This large pyramid was very impressive and was a very important part of the city. I climbed to the top to get a good look of the city. The Maya lived on a cycle of 52 years. Every 52 years they should rebuild and add structures to their remaining structures because it was a time to renew and to start over. This pyramid started out much smaller but they added to it over the years. The view from the top was amazing. You can really see the design of the city and the square that they wanted was ruined by the Catholic church. The seating areas were also being updated every 52 years, I suspect most of it was due to the population getting larger over the years.
|From atop the pyramid, this view was directly below it.|
|From atop the pyramid, this was the view slightly to the left.|
|From atop the pyramid, this view was slightly to the right.|
|This view was behind the pyramid.|
From on top of the pyramid you could see just about everything. I noticed an opening in part of the lower pyramid and thought I'd take a closer look. I found an opening and a stairway that led under the pyramid! I knew I had to go explore the inside.
I followed these stairs and found myself on the inside of the pyramid. No one from our group had done this yet. I have to say I really felt like Indiana Jones or someone going inside an Egyptian pyramid for the first time.
|I spot an opening.|
As I took pictures and marveled at what I had found, I heard more people from our group walking outside and I heard one of them exclaim that he found a cave and that they should go into it. I thought, he will be shocked to find me down here so I better leave. I headed out and as I came up the stairs the other guy wasn't expecting this, he screamed like a girl and jumped! He clutched his chest and said, "Oh it's just a guy and not some ancient temple guard!" I told him there was some pretty neat stuff down there. I felt kind of bad for scaring him, considering his screams could be heard all over the ancient city.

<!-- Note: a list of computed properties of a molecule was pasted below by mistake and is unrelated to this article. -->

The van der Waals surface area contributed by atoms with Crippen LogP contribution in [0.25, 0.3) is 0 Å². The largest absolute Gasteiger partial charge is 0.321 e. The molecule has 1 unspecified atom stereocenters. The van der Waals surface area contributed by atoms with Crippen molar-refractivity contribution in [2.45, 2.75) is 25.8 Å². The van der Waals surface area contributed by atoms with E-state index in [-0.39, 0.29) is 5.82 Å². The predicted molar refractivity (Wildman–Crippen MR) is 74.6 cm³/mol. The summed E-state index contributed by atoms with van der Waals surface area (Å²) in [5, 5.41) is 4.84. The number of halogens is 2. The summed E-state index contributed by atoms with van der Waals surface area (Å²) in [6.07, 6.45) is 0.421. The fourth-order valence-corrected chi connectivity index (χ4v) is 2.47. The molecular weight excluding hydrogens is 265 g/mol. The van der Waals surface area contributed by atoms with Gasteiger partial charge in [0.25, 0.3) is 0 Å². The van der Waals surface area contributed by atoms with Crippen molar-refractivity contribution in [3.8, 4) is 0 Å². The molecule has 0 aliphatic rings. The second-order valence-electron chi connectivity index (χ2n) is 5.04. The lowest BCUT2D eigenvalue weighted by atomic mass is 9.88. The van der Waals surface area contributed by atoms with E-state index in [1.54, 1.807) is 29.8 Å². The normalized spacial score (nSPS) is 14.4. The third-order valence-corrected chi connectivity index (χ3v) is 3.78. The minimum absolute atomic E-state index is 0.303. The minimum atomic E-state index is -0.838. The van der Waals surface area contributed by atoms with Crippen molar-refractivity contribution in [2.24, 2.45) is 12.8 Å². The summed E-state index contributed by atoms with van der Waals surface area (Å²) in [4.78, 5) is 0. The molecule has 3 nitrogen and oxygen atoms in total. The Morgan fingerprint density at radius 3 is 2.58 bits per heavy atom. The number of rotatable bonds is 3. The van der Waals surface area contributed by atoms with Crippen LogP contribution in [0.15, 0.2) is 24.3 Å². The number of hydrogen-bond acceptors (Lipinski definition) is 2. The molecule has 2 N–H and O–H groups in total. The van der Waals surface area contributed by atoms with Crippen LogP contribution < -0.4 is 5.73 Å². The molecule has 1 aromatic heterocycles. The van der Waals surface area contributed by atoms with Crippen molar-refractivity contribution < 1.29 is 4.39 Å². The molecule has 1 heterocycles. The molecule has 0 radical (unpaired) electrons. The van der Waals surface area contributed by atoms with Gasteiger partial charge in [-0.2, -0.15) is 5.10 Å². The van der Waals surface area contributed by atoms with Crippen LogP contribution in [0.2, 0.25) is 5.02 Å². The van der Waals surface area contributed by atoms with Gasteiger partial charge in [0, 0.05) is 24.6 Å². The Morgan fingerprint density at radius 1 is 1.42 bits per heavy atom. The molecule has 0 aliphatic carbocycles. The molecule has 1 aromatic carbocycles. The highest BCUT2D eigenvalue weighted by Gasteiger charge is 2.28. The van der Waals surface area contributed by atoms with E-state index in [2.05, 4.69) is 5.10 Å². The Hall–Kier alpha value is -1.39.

|The view from the smaller temple.|
|A view from the very top.|
|Behind the massive wall seats, another temple still being uncovered.|
|You can see the seats in the distance. These were the important seats and it is where I was sitting earlier.|
|This is what happens on the Equinox.|
I said goodbye to the ancient temple and headed back to the museum because there was so much more to see there! That is also where I made my most startling and mysterious discovery.
These were some various statues that were placed around the outside of the museum. All of them very interesting in their own way. Just knowing these were carved 2,000 years ago by people that are no longer here made me marvel at them. One of them stood out more than the others.
The statue below was startling and erie to see up close. Just look at the footwear, look at the waist and what it wears around it, and most importantly look at what is on its head. Many people, myself included, feel this clearly depicts the attire of an Egyptian. It is shocking and confusing why a statue would be found in Mexico over 2,000 years ago. We have many carvings and drawings from the ancient Maya and Aztecs, even from their Spanish conquerers and no where are they seen wearing these kinds of clothes. I know most scientists believe the native people came from Asia but when you view this statue it makes the idea of Egyptians coming to the Americas something to consider. The pyramid building alone has to raise questions but now looking at this statue I have to seriously wonder. Could it be that some how, at some point, Egyptians had contact with Mexico?
|Ancient Maya statue of an Egyptian???|
|A serpent statue|
|A bat statue. Bats were believed to be messengers from the underworld.|
|Not sure if this was a Spaniard or a Maya.|
|Part of the inside of the church.|